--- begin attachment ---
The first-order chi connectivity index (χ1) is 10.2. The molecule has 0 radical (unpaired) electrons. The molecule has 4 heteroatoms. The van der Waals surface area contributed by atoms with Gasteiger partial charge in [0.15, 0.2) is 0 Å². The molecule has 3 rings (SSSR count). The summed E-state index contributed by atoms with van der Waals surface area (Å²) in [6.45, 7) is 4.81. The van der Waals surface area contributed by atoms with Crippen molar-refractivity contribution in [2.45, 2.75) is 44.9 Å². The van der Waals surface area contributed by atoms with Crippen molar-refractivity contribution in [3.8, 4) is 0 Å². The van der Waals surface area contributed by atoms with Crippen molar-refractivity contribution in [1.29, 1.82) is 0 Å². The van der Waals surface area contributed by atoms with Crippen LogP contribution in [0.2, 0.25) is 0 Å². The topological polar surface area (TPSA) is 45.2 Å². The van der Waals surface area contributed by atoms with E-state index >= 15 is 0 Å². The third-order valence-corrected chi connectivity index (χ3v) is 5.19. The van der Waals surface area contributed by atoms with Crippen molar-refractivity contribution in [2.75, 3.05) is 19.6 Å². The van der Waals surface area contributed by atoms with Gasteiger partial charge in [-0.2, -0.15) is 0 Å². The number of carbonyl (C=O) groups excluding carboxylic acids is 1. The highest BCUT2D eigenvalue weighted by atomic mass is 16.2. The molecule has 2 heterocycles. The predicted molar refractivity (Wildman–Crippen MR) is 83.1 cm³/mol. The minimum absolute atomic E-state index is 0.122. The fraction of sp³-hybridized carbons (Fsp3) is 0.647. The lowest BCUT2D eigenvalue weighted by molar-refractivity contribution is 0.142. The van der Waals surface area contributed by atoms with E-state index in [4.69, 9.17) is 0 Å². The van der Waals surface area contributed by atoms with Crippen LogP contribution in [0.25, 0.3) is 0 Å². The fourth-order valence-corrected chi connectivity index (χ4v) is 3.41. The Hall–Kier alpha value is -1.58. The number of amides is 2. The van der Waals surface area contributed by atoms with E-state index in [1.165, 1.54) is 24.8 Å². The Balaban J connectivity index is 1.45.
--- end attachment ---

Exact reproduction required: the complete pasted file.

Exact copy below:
The first-order chi connectivity index (χ1) is 10.2. The molecule has 0 radical (unpaired) electrons. The molecule has 4 heteroatoms. The van der Waals surface area contributed by atoms with Gasteiger partial charge in [0.15, 0.2) is 0 Å². The molecule has 3 rings (SSSR count). The summed E-state index contributed by atoms with van der Waals surface area (Å²) in [6.45, 7) is 4.81. The van der Waals surface area contributed by atoms with Crippen molar-refractivity contribution in [2.45, 2.75) is 44.9 Å². The van der Waals surface area contributed by atoms with Crippen molar-refractivity contribution in [3.8, 4) is 0 Å². The van der Waals surface area contributed by atoms with Crippen molar-refractivity contribution in [1.29, 1.82) is 0 Å². The van der Waals surface area contributed by atoms with Crippen LogP contribution in [0.2, 0.25) is 0 Å². The topological polar surface area (TPSA) is 45.2 Å². The van der Waals surface area contributed by atoms with E-state index >= 15 is 0 Å². The third-order valence-corrected chi connectivity index (χ3v) is 5.19. The van der Waals surface area contributed by atoms with Crippen molar-refractivity contribution in [2.75, 3.05) is 19.6 Å². The van der Waals surface area contributed by atoms with Gasteiger partial charge in [-0.2, -0.15) is 0 Å². The number of carbonyl (C=O) groups excluding carboxylic acids is 1. The highest BCUT2D eigenvalue weighted by atomic mass is 16.2. The molecule has 2 heterocycles. The predicted molar refractivity (Wildman–Crippen MR) is 83.1 cm³/mol. The minimum absolute atomic E-state index is 0.122. The fraction of sp³-hybridized carbons (Fsp3) is 0.647. The lowest BCUT2D eigenvalue weighted by molar-refractivity contribution is 0.142. The van der Waals surface area contributed by atoms with E-state index in [4.69, 9.17) is 0 Å². The van der Waals surface area contributed by atoms with Crippen LogP contribution in [0.25, 0.3) is 0 Å². The fourth-order valence-corrected chi connectivity index (χ4v) is 3.41. The Hall–Kier alpha value is -1.58. The number of amides is 2. The van der Waals surface area contributed by atoms with E-state index in [1.165, 1.54) is 24.8 Å². The Balaban J connectivity index is 1.45.